—United States v. Rabinowitz, 339 U.S. 56, 69 (1950) (Frankfurter, J., dissenting)
"The course of true law pertaining to searches and seizures, as enunciated here, has not–to put it mildly–run smooth."
—Chapman v. United States, 365 U.S. 610, 618 (1961) (Frankfurter, J., concurring).
"A search is a search, even if it happens to disclose nothing but the bottom of a turntable."
—Arizona v. Hicks, 480 U.S. 321, 325 (1987)
"For the Fourth Amendment protects people, not places. What a person knowingly exposes to the public, even in his own home or office, is not a subject of Fourth Amendment protection. ... But what he seeks to preserve as private, even in an area accessible to the public, may be constitutionally protected."
—Katz v. United States, 389 U.S. 347, 351 (1967)
“Experience should teach us to be most on guard to protect liberty when the Government’s purposes are beneficent. Men born to freedom are naturally alert to repel invasion of their liberty by evil-minded rulers. The greatest dangers to liberty lurk in insidious encroachment by men of zeal, well-meaning but without understanding.”
—United States v. Olmstead, 277 U.S. 438, 479 (1925) (Brandeis, J., dissenting)
“Liberty—the freedom from unwarranted intrusion by government—is as easily lost through insistent nibbles by government officials who seek to do their jobs too well as by those whose purpose it is to oppress; the piranha can be as deadly as the shark.”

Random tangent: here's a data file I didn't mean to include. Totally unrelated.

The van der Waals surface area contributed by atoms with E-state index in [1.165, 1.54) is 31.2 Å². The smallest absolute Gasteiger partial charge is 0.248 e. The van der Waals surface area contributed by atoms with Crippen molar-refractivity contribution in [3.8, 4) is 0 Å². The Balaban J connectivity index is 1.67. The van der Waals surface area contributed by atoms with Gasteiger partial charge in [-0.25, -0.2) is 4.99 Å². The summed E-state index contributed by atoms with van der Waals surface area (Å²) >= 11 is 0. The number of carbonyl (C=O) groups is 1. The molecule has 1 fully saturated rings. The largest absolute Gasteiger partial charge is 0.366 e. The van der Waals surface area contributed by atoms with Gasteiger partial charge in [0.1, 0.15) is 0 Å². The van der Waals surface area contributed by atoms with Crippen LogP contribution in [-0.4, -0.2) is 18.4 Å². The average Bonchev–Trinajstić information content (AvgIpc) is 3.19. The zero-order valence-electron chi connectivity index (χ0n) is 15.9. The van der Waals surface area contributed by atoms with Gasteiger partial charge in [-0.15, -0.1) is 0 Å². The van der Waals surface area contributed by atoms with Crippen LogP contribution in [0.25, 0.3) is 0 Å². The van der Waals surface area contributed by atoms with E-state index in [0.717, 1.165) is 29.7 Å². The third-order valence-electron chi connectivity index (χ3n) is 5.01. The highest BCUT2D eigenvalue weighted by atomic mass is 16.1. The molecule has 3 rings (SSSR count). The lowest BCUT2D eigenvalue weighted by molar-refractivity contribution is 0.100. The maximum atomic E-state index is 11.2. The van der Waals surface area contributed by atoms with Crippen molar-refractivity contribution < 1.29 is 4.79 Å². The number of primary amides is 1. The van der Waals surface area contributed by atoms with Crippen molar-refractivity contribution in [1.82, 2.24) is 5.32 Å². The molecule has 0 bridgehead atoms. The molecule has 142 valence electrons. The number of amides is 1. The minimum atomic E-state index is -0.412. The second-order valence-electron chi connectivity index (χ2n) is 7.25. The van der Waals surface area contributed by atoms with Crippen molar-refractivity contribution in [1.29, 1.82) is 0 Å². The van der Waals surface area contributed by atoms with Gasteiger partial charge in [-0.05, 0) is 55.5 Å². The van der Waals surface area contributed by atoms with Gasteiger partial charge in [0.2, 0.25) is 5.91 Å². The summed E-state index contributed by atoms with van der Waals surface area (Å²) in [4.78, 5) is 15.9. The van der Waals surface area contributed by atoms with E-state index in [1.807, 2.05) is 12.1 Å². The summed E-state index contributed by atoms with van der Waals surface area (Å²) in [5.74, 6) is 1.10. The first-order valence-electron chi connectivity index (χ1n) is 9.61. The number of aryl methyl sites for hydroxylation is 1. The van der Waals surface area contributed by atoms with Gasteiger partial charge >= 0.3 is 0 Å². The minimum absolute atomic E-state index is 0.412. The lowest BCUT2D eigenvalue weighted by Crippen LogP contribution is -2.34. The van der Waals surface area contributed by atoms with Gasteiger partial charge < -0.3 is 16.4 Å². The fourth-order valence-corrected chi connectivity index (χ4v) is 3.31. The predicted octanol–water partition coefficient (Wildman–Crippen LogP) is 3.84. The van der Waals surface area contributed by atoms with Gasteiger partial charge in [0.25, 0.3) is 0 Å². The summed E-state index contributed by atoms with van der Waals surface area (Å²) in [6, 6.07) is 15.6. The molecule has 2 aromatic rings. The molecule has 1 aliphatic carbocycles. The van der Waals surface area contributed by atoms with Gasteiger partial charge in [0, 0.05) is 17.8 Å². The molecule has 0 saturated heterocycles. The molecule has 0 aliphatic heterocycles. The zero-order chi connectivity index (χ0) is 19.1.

—United States v. $124,570, 873 F.2d 1240, 1246 (9th Cir. 1989)
"You can't always get what you want / But if you try sometimes / You just might find / You get what you need."
—Mick Jagger & Keith Richards
"In Germany, they first came for the communists, and I didn't speak up because I wasn't a communist. Then they came for the Jews, and I didn't speak up because I wasn't a Jew. Then they came for the trade unionists, and I didn't speak up because I wasn't a trade unionist. Then they came for the Catholics and I didn't speak up because I wasn't a Catholic. Then they came for me–and by that time there was nobody left to speak up."
—Martin Niemöller (1945) [he served seven years in a concentration camp]
“You know, most men would get discouraged by now. Fortunately for you, I am not most men!”"The point of the Fourth Amendment, which often is not grasped by zealous officers, is not that it denies law enforcement the support of the usual inferences which reasonable men draw from evidence. Its protection consists in requiring that those inferences be drawn by a neutral and detached magistrate instead of being judged by the officer engaged in the often competitive enterprise of ferreting out crime."
---Pepé Le Pew
—Johnson v. United States, 333 U.S. 10, 13-14 (1948)
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Daily Archives: March 13, 2020